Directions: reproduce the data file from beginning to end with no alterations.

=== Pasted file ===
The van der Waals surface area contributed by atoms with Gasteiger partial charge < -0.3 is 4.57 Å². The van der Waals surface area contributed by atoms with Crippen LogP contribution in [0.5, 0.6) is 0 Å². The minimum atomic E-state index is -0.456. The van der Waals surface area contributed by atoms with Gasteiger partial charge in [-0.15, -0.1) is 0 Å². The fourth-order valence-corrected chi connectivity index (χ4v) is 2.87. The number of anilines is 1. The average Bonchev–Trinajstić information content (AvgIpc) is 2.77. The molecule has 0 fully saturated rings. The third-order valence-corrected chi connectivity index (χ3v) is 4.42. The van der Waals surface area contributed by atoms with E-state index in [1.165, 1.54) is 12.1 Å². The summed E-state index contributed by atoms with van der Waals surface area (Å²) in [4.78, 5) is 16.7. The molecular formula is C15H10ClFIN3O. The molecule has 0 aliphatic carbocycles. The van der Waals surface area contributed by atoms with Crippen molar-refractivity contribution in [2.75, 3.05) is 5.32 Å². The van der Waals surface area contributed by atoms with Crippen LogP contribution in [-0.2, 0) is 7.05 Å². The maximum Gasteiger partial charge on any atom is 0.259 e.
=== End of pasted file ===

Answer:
The van der Waals surface area contributed by atoms with Gasteiger partial charge < -0.3 is 4.57 Å². The van der Waals surface area contributed by atoms with Crippen LogP contribution in [0.5, 0.6) is 0 Å². The minimum atomic E-state index is -0.456. The van der Waals surface area contributed by atoms with Gasteiger partial charge in [-0.15, -0.1) is 0 Å². The fourth-order valence-corrected chi connectivity index (χ4v) is 2.87. The number of anilines is 1. The average Bonchev–Trinajstić information content (AvgIpc) is 2.77. The molecule has 0 fully saturated rings. The third-order valence-corrected chi connectivity index (χ3v) is 4.42. The van der Waals surface area contributed by atoms with E-state index in [1.165, 1.54) is 12.1 Å². The summed E-state index contributed by atoms with van der Waals surface area (Å²) in [4.78, 5) is 16.7. The molecular formula is C15H10ClFIN3O. The molecule has 0 aliphatic carbocycles. The van der Waals surface area contributed by atoms with Crippen molar-refractivity contribution in [2.75, 3.05) is 5.32 Å². The van der Waals surface area contributed by atoms with Crippen LogP contribution in [-0.2, 0) is 7.05 Å². The maximum Gasteiger partial charge on any atom is 0.259 e.